Makes changes that would expand the failed 287(g) program. This provision strips away federal control by requiring that DHS accede to any state or local jurisdiction’s request to participate in the program, except where a “compelling reason” exists to refuse participation.  Under current law, either DHS or the state or local party to the 287(g) agreement may terminate for any reason, however this provision restricts DHS’ ability to terminate.  This is particularly problematic given the many documented abuses by deputized state and local officers that have occurred under the program. 

 Requires state and local law enforcement agencies to provide extensive information regarding every noncitizen “apprehended” who is “believed to be inadmissible or deportable.”  This provision represents a dramatic expansion of existing law (8 U.S.C. §§ 1373 and 1644) by requiring extensive information sharing, which will tax local law enforcement resources and drive a wedge between communities and the police.

 Requires that the National Crime Information Center (NCIC) database be filled with millions of noncriminal records pertaining to non-citizens who have overstayed visas, received voluntary departure or final orders of removal, or have had their visas revoked.  This would clutter up the NCIC, a critical tool for law enforcement, and local law enforcement officers using the system would have to waste precious time deciding whether a “hit” in the system merited action.  Law enforcement chiefs and associations oppose such changes. 

 Prohibits states and localities from limiting compliance with ICE detainer requests and from issuing policies, resolutions, or ordinances that restrict local cooperation with federal law enforcement.  This section is a direct response to a number of jurisdictions—most prominently Cook County, Illinois—that have adopted policies or ordinances setting guidelines for when local law enforcement will extend the detention of a person based on an ICE detainer request.  This undermines the ability of state and local agencies to direct their policing resources based upon the public safety needs of the communities they serve.

 Expands the crime of illegal entry, and criminalizes overstaying a visa.  This section removes the traditional limit on the crime of illegal entry, which only criminalized individuals apprehended while entering the United States and instead makes it a continuing offense until the time an individual is discovered by federal officials.  The section also criminalizes overstaying a visa, even if by a single day, and regardless of any compelling circumstances.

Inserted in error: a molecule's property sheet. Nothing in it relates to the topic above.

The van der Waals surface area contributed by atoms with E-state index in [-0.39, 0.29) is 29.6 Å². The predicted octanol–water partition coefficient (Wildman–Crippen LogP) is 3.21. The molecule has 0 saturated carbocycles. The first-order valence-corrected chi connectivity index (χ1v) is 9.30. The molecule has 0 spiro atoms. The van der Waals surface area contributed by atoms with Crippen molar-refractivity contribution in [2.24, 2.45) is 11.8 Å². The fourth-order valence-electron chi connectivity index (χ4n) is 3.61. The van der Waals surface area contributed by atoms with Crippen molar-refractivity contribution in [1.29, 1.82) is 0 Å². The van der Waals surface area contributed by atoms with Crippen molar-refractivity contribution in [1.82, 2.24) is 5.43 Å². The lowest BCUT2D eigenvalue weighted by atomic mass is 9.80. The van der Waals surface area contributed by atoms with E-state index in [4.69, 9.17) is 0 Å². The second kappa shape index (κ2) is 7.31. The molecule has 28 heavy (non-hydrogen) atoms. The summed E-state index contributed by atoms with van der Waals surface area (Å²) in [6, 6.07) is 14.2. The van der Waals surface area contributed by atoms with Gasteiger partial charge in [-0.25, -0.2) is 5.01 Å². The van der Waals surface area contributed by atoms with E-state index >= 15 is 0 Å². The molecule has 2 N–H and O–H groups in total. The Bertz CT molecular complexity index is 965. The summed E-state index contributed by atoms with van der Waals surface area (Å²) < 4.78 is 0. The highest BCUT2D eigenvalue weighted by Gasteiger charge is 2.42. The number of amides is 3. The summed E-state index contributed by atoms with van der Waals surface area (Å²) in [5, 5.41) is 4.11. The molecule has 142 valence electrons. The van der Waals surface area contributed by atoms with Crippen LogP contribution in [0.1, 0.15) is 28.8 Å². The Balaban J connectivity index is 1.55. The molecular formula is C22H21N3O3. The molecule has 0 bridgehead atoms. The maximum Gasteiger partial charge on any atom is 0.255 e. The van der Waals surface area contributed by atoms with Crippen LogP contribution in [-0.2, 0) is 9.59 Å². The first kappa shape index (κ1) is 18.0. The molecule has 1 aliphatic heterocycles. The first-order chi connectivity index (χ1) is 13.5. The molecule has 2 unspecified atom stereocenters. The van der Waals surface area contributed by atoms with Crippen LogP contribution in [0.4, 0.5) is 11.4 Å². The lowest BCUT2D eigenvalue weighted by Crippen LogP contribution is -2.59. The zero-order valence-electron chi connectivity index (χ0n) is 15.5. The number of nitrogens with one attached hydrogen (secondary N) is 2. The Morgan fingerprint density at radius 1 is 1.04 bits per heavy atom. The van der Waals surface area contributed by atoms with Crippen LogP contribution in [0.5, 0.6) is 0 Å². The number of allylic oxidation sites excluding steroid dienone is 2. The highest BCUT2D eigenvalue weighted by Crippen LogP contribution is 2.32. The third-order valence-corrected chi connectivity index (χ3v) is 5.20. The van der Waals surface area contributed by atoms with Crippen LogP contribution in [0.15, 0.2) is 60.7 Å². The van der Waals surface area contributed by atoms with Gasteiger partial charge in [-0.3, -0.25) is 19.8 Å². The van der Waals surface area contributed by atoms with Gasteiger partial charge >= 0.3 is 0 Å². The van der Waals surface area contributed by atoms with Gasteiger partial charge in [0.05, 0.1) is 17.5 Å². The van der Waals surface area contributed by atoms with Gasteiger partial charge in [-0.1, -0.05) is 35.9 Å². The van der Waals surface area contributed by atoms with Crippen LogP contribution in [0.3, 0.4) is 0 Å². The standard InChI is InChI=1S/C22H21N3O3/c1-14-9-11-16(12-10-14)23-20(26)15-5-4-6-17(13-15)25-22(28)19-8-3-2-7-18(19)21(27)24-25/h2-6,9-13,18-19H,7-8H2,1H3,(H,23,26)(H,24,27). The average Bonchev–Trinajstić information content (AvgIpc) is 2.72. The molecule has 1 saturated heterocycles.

Attempts to authorize the indefinite detention of persons who have been ordered removed.  In Zadvydas v. Davis, 33 U.S. 678 (2001), the Supreme Court held that indefinite detention of a non-citizen who has been ordered removed, but whose removal is not significantly likely to occur in the reasonably foreseeable future, would raise serious constitutional concerns.  This section attempts to overturn the Zadvydas decision except for a narrow category of cases.  Worse the provision also appears to restrict court review of indefinite detention for individuals who cannot be removed and limits the decision to continue to detain to the sole discretion of DHS. 

 Creates new grounds of inadmissibility and deportability for persons whom DHS knows or “has reason to believe” are current or former members of a criminal gang.  Such persons would be subject to mandatory detention and barred from receiving asylum and Temporary Protected Status.  This would sweep in people who have never been convicted of a crime and are merely suspected of being in a gang, as well as people who are erroneously listed on gang databases due to living in neighborhoods with gang activities.